- of, relating to, or characteristic of a Germanic people of northern European origin, exemplified by the Scandinavians.
- having or suggesting the physical characteristics associated with these people, typically tall stature, blond hair, blue eyes, and elongated head.
- (sometimes lowercase) of or relating to skiing events involving ski jumping and cross-country skiing.Compare alpine(def 5).
- a member of the Nordic people, especially a Scandinavian.
Origin of Nordic
Examples from the Web for nordic
Contemporary Examples of nordic
The same picture emerges from middle class men in the U.S., Canada, and the Nordic countries.How Good Dads Can Change the World
Gary Barker, PhD, Michael Kaufman
January 6, 2015
Nowadays Iceland and its Nordic neighbours are more trendy than ever.Want to Write a Book? Go to Iceland
May 26, 2014
Sustainable Cards uses a Nordic birch veneer, and then layers on a cellulosic paper structure.Wood Cards Are a Green Alternative to the Classic Plastic Gift Card
November 29, 2013
In 2013, The Economist declared the Nordic countries the best governed in the world, and put Sweden in the first place.The Ugly Side of Sweden
Janine di Giovanni
July 17, 2013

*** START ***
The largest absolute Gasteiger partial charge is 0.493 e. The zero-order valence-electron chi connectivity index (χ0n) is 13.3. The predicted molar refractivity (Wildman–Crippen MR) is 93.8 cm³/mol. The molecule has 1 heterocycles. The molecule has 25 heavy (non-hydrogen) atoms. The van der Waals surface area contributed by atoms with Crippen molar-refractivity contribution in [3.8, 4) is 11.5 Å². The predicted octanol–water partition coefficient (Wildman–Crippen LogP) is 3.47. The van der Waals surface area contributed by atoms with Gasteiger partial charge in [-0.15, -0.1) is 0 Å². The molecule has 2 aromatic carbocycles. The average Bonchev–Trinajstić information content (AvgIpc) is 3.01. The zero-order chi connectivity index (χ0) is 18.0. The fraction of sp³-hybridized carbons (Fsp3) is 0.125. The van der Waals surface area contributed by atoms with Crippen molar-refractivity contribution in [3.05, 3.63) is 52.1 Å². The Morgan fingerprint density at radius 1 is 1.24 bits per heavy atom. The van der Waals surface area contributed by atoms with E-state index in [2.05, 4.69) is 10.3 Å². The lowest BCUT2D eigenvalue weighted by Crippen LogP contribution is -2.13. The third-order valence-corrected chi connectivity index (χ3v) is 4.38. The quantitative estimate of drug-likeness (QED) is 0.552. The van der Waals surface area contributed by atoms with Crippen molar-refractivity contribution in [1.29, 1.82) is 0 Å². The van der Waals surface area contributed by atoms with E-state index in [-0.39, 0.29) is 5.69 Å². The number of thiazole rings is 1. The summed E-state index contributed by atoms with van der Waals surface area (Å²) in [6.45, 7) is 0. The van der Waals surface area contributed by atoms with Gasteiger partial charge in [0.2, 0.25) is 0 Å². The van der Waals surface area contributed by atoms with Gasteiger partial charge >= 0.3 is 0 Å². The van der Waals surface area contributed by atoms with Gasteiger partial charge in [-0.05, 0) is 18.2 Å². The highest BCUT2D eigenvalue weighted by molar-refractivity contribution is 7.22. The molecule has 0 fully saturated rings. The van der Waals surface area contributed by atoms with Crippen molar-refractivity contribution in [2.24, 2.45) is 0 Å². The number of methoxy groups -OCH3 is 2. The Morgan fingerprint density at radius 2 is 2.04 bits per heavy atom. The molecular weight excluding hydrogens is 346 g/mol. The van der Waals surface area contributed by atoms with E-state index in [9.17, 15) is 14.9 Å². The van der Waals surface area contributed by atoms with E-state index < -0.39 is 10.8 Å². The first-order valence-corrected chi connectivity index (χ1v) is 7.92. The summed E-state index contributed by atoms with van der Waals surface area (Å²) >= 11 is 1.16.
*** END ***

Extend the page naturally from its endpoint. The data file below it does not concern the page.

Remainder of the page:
There is an inherent darkness to the Nordic Noir shows, and a sense that the scales are never balanced or endings neatly tied up.‘Forbrydelsen,’ ‘Borgen,’ ‘The Bridge’: The Rise of Nordic Noir TV
June 20, 2012
Historical Examples of nordic
There was no such thing, at that time, as a consolidated Nordic empire.The Hyborian Age
Robert E. Howard
The Nordic also has a natural instinct for governing and administration.The Bronze Age and the Celtic World
Again, the Germans are not descended from a pure Nordic stock.Outspoken Essays
William Ralph Inge
On these four separate occasions the Nordic race and it alone saved modern civilization.
Attila and his Huns were the first to break through into Nordic lands as far as the plains of northern France.
- skiing of or relating to competitions in cross-country racing and ski-jumpingCompare alpine (def. 4)
- (of recreational walking) incorporating the use of poles that resemble ski poles to aid movement
- of, relating to, or belonging to a subdivision of the Caucasoid race typified by the tall blond blue-eyed long-headed inhabitants of N Britain, Scandinavia, N Germany, and the Netherlands
Word Origin for Nordic
1898, from French nordique (in J. Deniker's system of race classifications), literally "of or pertaining to the north," from nord "north" (a loan-word from Old English; see north). Perhaps influenced by German Nordisch. As a noun, from 1901. Strictly, the blond peoples who inhabit Scandinavia and the north of Britain. As a type of skiing competition, it is attested from 1954.